WHO WE ARE
The Town of Darrington is a beautifully authentic rural mountain community. We are a place of genuine people, rugged landscape and a community carved by history. Our local identity rests on our relationship with the surrounding environment. Brilliant stars that shine at night can still be admired in a sky framed by snow capped peaks and mountains with native names and stories such as Skadulqwas and SoBalhiAlhi.
The ancestors of the Sauk, Suiattle, and Stillaguamish peoples first explored and settled these ancient lands of glacier carved valleys and mountains. They established routes such as the “Hi Khaed” (carry over) which became the canoe portage between the Stillaguamish and Sauk rivers and gained extensive knowledge of the land where early miners came to explore. The miners were soon joined by loggers and farmers and Darrington became a thriving community providing the valley with lumber and goods. Over generations, mining faded away and logging evolved from mules and steam donkeys to skidders and feller bunchers. Today, many of our residents identify with their innovative and resourceful past to embrace and plan for the future.
The heart of our community lives within our strong sense of family, culture and love of the surrounding forest and environment. American flags adorn our streets during the 4th of July celebration which brings together many generations of families and friends to celebrate our nation’s birthday. The Sauk-Suiattle Indian Tribe hosts a yearly pow-wow that brings native performers from across the continent to honor their rich culture and heritage. On any particular weeknight you will find us at our beloved Community Center gymnasium cheering for our favorite sport and supporting our youth. In the early hours of the morning the coffee stands are lined up with dedicated folks on their way to work. The log truck drivers proudly boast hearty loads of hemlock and fir on their way to the Hampton Mill to be processed into lumber that is distributed to worldwide markets. We work hard and play hard with the grit and determination that can only be surpassed by the magnitude of the rugged beauty of the mountains and rivers that surround us.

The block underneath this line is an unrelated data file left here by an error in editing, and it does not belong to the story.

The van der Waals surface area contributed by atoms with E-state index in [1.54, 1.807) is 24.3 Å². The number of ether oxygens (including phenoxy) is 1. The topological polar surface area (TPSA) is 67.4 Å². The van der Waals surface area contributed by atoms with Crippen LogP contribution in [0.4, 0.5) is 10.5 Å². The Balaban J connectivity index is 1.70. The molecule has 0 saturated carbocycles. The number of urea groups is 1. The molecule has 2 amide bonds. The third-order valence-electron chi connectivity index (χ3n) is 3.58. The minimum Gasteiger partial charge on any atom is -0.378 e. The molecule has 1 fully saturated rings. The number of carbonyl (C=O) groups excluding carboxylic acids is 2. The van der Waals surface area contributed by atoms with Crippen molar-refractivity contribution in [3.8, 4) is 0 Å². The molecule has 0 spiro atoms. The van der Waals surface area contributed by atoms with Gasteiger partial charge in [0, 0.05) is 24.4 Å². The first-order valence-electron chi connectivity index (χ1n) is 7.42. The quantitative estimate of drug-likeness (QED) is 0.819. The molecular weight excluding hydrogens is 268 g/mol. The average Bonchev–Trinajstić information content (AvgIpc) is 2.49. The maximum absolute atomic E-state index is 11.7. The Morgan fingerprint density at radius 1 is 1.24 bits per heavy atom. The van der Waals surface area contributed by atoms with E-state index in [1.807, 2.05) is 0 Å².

Visitors will always find the bounty they are looking for, which is inseparable from the people. It is our community who will make you feel at home, who will appease your curiosity, and give you cause to remember your journey to a true community defined by place. Come for the day, or spend a lifetime.
"A sense of security seemed to come from these mountains; it was like living in the hollow of the cupped hand of God."
Jean Bidal Fish, an early pioneer woman and member of the Sauk-Suiattle Tribe
Pictured above: Sisters Edith and Jean Bedal, circa 1930.